Mark Wilson, Chief Marketing Officer at BlackBerry chats about new age B2B marketing needs and trends while throwing light on how certain marketing tactics and basics are always meant to stay the same…
Welcome to this MarTech Series chat Mark, what inspires you about being in marketing…we’d love to hear about your marketing journey through the years…
Prior to joining BlackBerry, I ran marketing for Avaya and Sybase. And before that I was in consulting at KPMG Consulting and the San Francisco Consulting Group. I’ve always had a focus on B2B marketing and business strategies.
What inspires me about marketing is that there has never been a better time to be a marketer. While this may sound trite, it really is the case. Marketers today are much more sophisticated in understanding things such as the value of brand equity along with how to drive brand awareness, perception, and preference. Marketers are more dialed into the buyers journey and how to drive a smart engagement program throughout that journey. Finally, marketers are way more savvy about competitors and how their brand is performing against competing brands.
It’s gotten easier for two reasons: The digitization of marketing makes quantifying and programming things a lot simpler; and second, marketing technology platforms are finally delivering on the promises they’ve been making for the last 20+ years (i.e. a system of records that marketers can rely on).
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As CMO at BlackBerry, what does a typical day at work look like?
Although it’s probably fair to say that no two days are alike, I would say my time is typically spent: 20% planning on things that are 1 – 4 quarters out; 25% on in-quarter programs. 20% on rapid response, 15% on program results reporting/analytics/analysis; 15% on HR/recruiting; 5% on finance/budgeting.
Functionally my day is roughly split: 30% on brand topics; 25% on engagement topics; 20% on value proposition topics, 15% on process topics; and 10% on competitive topics.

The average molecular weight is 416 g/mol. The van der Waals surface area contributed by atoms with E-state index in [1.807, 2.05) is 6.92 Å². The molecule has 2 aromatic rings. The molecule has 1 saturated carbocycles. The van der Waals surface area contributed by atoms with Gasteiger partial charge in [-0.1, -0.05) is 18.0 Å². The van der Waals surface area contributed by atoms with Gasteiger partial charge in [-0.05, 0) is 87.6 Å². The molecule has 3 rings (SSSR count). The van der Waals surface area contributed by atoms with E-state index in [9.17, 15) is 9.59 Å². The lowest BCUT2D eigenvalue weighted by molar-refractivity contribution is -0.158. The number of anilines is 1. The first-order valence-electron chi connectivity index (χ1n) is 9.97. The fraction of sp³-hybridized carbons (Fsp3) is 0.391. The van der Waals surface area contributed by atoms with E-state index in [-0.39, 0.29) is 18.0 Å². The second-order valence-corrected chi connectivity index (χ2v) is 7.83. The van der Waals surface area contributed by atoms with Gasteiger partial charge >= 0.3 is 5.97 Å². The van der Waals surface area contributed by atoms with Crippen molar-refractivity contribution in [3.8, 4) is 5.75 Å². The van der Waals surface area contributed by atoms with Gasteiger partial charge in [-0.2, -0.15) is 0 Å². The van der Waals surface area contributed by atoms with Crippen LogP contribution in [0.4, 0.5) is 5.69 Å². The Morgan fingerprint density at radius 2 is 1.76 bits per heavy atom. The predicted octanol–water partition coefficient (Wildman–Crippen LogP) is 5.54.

In practice, this could mean working with our events team to define the theme and content tracks for our annual BlackBerry Security Summit and then reviewing a press release from our corporate communications team highlighting the findings of our Annual Threat Report. The following day could look completely different with me working with our paid media team to determine the right mix of placements for a forthcoming brand campaign and then briefing the broader C-Suite on our quarterly results.
The CMO is constantly wearing multiple hats and ultimately needs to be the master of three things: Understanding the market they are in, defining the positioning and messaging to serve that market, and launching programs to drive engagement around that position and message.
As a Chief Marketing Officer, my day-to-day means that I need to have a ‘finger on the pulse’ of our industry and be able to share that internally. This means taking a holistic look at the information that is coming in from the various feeds, be it media coverage, industry analyst reports, social media, customer and partner feedback with a view to seeing and articulating trends that are shaping the market and how that affects our positioning with respect to our competitors. I then distill that information, making sure key insights are available across the organization and making decisions with respect to what the right mix of marketing tactics and programs is to amplify and drive our share of voice with a view to increasing our market share.
With today’s rapidly evolving marketing trends, how has your own marketing and martech practices evolved?
In many ways our marketing practices have changed dramatically and in many ways they have not changed at all. We are still focused on traditional marketing efforts to understand the needs of our target customer, particularly their unmet needs, how we address those needs in a unique way, and how we can engage them. I really don’t see this changing for B2B marketers. The best B2B marketers do this incredibly well.